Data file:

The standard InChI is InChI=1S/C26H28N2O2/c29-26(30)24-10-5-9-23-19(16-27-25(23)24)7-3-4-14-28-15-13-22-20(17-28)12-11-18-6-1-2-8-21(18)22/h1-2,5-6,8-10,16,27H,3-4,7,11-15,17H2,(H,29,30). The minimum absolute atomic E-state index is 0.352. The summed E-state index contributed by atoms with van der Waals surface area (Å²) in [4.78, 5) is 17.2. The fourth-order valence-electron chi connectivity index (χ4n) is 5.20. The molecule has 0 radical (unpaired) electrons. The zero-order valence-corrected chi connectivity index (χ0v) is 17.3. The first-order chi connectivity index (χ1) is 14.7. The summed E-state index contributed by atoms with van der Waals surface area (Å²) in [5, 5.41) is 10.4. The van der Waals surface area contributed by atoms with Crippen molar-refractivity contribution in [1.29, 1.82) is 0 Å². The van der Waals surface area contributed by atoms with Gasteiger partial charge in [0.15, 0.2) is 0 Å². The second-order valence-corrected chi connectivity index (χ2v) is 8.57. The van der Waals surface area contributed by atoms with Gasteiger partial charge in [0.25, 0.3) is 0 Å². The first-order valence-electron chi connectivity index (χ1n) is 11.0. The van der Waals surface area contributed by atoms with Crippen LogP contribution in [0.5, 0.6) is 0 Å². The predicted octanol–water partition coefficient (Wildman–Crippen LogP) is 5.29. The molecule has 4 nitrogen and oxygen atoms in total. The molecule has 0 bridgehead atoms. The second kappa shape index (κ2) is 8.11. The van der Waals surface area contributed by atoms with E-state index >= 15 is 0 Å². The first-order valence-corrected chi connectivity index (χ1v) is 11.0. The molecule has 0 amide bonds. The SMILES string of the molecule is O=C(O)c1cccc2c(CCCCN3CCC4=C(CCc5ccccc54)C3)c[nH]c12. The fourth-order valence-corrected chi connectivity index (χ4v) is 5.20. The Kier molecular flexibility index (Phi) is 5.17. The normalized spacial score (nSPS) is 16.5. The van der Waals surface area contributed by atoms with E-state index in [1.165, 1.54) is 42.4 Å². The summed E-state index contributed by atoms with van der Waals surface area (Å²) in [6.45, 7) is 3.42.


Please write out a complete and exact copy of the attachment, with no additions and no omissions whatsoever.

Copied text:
The standard InChI is InChI=1S/C26H28N2O2/c29-26(30)24-10-5-9-23-19(16-27-25(23)24)7-3-4-14-28-15-13-22-20(17-28)12-11-18-6-1-2-8-21(18)22/h1-2,5-6,8-10,16,27H,3-4,7,11-15,17H2,(H,29,30). The minimum absolute atomic E-state index is 0.352. The summed E-state index contributed by atoms with van der Waals surface area (Å²) in [4.78, 5) is 17.2. The fourth-order valence-electron chi connectivity index (χ4n) is 5.20. The molecule has 0 radical (unpaired) electrons. The zero-order valence-corrected chi connectivity index (χ0v) is 17.3. The first-order chi connectivity index (χ1) is 14.7. The summed E-state index contributed by atoms with van der Waals surface area (Å²) in [5, 5.41) is 10.4. The van der Waals surface area contributed by atoms with Crippen molar-refractivity contribution in [1.29, 1.82) is 0 Å². The van der Waals surface area contributed by atoms with Gasteiger partial charge in [0.15, 0.2) is 0 Å². The second-order valence-corrected chi connectivity index (χ2v) is 8.57. The van der Waals surface area contributed by atoms with Gasteiger partial charge in [0.25, 0.3) is 0 Å². The first-order valence-electron chi connectivity index (χ1n) is 11.0. The van der Waals surface area contributed by atoms with Crippen LogP contribution in [0.5, 0.6) is 0 Å². The predicted octanol–water partition coefficient (Wildman–Crippen LogP) is 5.29. The molecule has 4 nitrogen and oxygen atoms in total. The molecule has 0 bridgehead atoms. The second kappa shape index (κ2) is 8.11. The van der Waals surface area contributed by atoms with E-state index >= 15 is 0 Å². The first-order valence-corrected chi connectivity index (χ1v) is 11.0. The molecule has 0 amide bonds. The SMILES string of the molecule is O=C(O)c1cccc2c(CCCCN3CCC4=C(CCc5ccccc54)C3)c[nH]c12. The fourth-order valence-corrected chi connectivity index (χ4v) is 5.20. The Kier molecular flexibility index (Phi) is 5.17. The normalized spacial score (nSPS) is 16.5. The van der Waals surface area contributed by atoms with E-state index in [1.165, 1.54) is 42.4 Å². The summed E-state index contributed by atoms with van der Waals surface area (Å²) in [6.45, 7) is 3.42.